The naked human figure elicits a range of reactions in viewers when placed in a visual context that tweaks conditioning.  Responses to images that challenge a viewer’s conditioned reactions to inherent or implied sexuality can range from anger to arousal, guilt, or revulsion.  Regardless of the response, the naked human form consistently remains a taboo topic.


My work explores the role of the female figure in American culture.  My current focus is on how our culture experiences women and their inherent or implied sexuality during the ages before sexual prime.  Innocence, foolishness of the innocent and male predation are some of the conditions I consider.


Culturally, nakedness has become almost exclusively sexualized and/or pornographic in America.  My work questions these collective social conclusions by providing an opportunity for the viewer to consciously and unconsciously make up implied connections between discrete visual elements that are outside the current pop context.  (Often, I am exploiting my own conditioned reactions to nakedness and established gender roles.)  By pairing naked figures with thoughtfully chosen visual information, I gently tease at vague dialogues, double entendres, and of course conditioning.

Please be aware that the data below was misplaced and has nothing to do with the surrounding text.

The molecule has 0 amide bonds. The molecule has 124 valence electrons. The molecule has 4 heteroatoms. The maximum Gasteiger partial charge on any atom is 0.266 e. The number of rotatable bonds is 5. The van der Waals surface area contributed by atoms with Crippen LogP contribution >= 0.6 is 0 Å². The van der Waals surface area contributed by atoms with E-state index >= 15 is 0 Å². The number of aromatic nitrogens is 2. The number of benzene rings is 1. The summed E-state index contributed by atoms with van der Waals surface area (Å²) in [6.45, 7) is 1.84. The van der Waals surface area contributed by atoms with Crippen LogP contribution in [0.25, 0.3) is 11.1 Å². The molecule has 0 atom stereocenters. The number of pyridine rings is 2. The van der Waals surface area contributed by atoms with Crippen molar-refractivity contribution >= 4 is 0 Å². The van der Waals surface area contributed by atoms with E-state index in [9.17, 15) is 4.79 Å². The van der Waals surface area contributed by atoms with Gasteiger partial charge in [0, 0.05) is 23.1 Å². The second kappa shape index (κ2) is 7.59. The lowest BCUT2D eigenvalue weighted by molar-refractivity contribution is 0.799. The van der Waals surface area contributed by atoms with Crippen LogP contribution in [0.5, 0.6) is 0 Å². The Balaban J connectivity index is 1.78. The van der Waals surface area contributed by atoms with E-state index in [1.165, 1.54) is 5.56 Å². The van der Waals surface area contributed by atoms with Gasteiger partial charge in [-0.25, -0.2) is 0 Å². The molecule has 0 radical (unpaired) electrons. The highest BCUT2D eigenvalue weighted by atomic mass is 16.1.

My images challenge contemporary personal mores about the acceptability of nakedness of the human body when it does not fit into well established pornographic molds.   In America, images of nakedness have become taboo if not intended to arouse sexual desire.  How does our society create its taboos?  Why, for example, would we accept extreme, graphic violence as entertainment but not accept non-sexual nakedness of children or mothers or grandmothers?  Shame has collectively transferred to myriad topics which heretofore seemed innocent or at least natural.  It strikes me as contradictory that candid nakedness should be so uncomfortable in America while pornography insinuates it’s sensibilities seamlessly into our consciousness of fashion, personal hygiene, and sexuality.  


In addition to the seriousness of the social critique, there is a sense of adolescent naughtiness in getting away with something or acknowledging an unspoken taboo.  Whether it is making a picture of a naked person (in today’s climate of prudishness) or looking at one, most of us secretly enjoy being at least a little bit bad.